Martin Jischke on increasing diversity

Martin C. Jischke, who served as chancellor at UMR between 1986 and 1991, describes the importance of African-American alumni as well as the role of Lawrence and Katherine George in the recruitment and retention of African-American students.

Audio transcript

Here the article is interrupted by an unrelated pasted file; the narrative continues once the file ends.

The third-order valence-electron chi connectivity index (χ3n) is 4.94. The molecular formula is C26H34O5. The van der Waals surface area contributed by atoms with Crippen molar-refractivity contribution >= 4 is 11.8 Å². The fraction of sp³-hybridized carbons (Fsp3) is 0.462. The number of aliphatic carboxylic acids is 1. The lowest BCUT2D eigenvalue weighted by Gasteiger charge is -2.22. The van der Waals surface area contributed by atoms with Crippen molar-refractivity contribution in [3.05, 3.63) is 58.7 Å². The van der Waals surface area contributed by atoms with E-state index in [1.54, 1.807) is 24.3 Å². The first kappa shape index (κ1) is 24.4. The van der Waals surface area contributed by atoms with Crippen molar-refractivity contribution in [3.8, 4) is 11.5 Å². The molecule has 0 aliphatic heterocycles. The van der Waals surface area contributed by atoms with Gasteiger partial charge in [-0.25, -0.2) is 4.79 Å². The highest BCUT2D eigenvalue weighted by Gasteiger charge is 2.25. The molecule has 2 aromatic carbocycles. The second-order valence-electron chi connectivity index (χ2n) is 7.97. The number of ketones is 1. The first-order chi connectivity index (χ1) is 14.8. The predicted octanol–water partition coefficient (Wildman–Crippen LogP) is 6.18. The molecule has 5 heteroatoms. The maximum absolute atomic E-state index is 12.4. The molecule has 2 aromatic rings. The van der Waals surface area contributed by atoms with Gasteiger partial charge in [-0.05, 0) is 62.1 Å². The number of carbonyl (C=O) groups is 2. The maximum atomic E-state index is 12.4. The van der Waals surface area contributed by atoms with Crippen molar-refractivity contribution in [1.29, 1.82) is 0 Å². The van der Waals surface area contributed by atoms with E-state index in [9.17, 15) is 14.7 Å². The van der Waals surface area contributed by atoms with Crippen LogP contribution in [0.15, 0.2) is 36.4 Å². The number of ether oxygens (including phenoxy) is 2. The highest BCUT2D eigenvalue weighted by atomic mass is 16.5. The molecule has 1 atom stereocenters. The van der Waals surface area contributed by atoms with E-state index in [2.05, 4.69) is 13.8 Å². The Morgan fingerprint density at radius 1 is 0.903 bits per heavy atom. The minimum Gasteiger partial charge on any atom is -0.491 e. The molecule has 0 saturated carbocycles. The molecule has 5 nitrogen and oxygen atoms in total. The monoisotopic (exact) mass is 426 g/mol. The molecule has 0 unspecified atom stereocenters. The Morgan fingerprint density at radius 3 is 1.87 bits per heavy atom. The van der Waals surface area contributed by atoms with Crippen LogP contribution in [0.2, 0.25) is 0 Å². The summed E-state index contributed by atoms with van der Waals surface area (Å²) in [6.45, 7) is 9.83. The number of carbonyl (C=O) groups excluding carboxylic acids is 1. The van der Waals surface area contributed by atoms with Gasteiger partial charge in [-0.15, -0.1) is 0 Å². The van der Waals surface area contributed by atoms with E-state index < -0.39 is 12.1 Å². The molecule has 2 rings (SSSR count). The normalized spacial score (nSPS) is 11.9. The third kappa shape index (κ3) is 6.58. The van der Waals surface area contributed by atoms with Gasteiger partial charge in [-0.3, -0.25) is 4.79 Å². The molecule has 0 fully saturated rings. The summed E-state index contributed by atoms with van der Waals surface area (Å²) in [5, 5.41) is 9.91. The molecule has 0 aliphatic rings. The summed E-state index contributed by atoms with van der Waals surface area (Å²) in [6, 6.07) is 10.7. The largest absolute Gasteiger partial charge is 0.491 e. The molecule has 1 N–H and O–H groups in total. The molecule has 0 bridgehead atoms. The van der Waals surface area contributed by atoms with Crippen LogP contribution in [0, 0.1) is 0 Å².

So, when I came it was obvious we weren’t doing very well in terms of enrollment of minority students or faculty. And I met with them and they told me the story and had . . . their great credit, they were willing to give it another go. And they became the basis for sort of building a deeper commitment to a growing enrollment dealing with issues of climate and so on. And they became donors . . . . And these really admirable men . . . and in a funny way, I mean it’s an interesting life lesson, that the environment they had at Rolla was really tough, it was challenging and . . . God Bless Lawrence and God Bless Catherine, provided a kind of home away from home in that tough environment and that love from the Georges, built in these guys, I think both real strength and tenacity and persistence, and also, oddly, an affection for the place. It would be easy to rationalize that once they got their degrees, it was goodbye forever. But that isn’t what happened. I mean, they really were committed to continuing to help and make a difference, and they did, they did. It partly signaled to the whole campus that the leadership of the campus was serious about these kinds of issues.

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